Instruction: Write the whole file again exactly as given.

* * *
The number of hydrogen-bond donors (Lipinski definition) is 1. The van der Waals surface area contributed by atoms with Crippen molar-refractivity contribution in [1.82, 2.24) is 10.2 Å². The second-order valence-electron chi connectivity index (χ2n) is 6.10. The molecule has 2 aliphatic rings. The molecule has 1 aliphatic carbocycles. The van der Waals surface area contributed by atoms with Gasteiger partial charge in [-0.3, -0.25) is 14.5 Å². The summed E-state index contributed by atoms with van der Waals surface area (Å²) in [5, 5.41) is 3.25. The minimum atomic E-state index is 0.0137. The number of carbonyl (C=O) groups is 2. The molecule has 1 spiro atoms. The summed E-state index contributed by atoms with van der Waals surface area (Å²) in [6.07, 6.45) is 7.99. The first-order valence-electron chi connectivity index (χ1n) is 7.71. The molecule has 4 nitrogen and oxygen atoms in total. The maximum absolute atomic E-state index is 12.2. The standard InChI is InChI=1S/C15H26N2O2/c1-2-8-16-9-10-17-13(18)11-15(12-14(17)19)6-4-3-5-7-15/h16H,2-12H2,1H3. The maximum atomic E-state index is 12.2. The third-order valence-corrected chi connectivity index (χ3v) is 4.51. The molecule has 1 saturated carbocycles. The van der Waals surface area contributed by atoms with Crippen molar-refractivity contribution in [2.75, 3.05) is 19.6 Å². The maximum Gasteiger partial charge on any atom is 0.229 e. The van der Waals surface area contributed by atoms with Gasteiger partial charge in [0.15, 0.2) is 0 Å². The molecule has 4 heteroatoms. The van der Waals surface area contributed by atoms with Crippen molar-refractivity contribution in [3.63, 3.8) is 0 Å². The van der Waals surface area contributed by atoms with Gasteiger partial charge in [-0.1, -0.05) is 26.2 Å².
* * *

The number of hydrogen-bond donors (Lipinski definition) is 1. The van der Waals surface area contributed by atoms with Crippen molar-refractivity contribution in [1.82, 2.24) is 10.2 Å². The second-order valence-electron chi connectivity index (χ2n) is 6.10. The molecule has 2 aliphatic rings. The molecule has 1 aliphatic carbocycles. The van der Waals surface area contributed by atoms with Gasteiger partial charge in [-0.3, -0.25) is 14.5 Å². The summed E-state index contributed by atoms with van der Waals surface area (Å²) in [5, 5.41) is 3.25. The minimum atomic E-state index is 0.0137. The number of carbonyl (C=O) groups is 2. The molecule has 1 spiro atoms. The summed E-state index contributed by atoms with van der Waals surface area (Å²) in [6.07, 6.45) is 7.99. The first-order valence-electron chi connectivity index (χ1n) is 7.71. The molecule has 4 nitrogen and oxygen atoms in total. The maximum absolute atomic E-state index is 12.2. The standard InChI is InChI=1S/C15H26N2O2/c1-2-8-16-9-10-17-13(18)11-15(12-14(17)19)6-4-3-5-7-15/h16H,2-12H2,1H3. The maximum atomic E-state index is 12.2. The third-order valence-corrected chi connectivity index (χ3v) is 4.51. The molecule has 1 saturated carbocycles. The van der Waals surface area contributed by atoms with Crippen molar-refractivity contribution in [2.75, 3.05) is 19.6 Å². The maximum Gasteiger partial charge on any atom is 0.229 e. The van der Waals surface area contributed by atoms with Gasteiger partial charge in [0.15, 0.2) is 0 Å². The molecule has 4 heteroatoms. The van der Waals surface area contributed by atoms with Crippen molar-refractivity contribution in [3.63, 3.8) is 0 Å². The van der Waals surface area contributed by atoms with Gasteiger partial charge in [-0.1, -0.05) is 26.2 Å².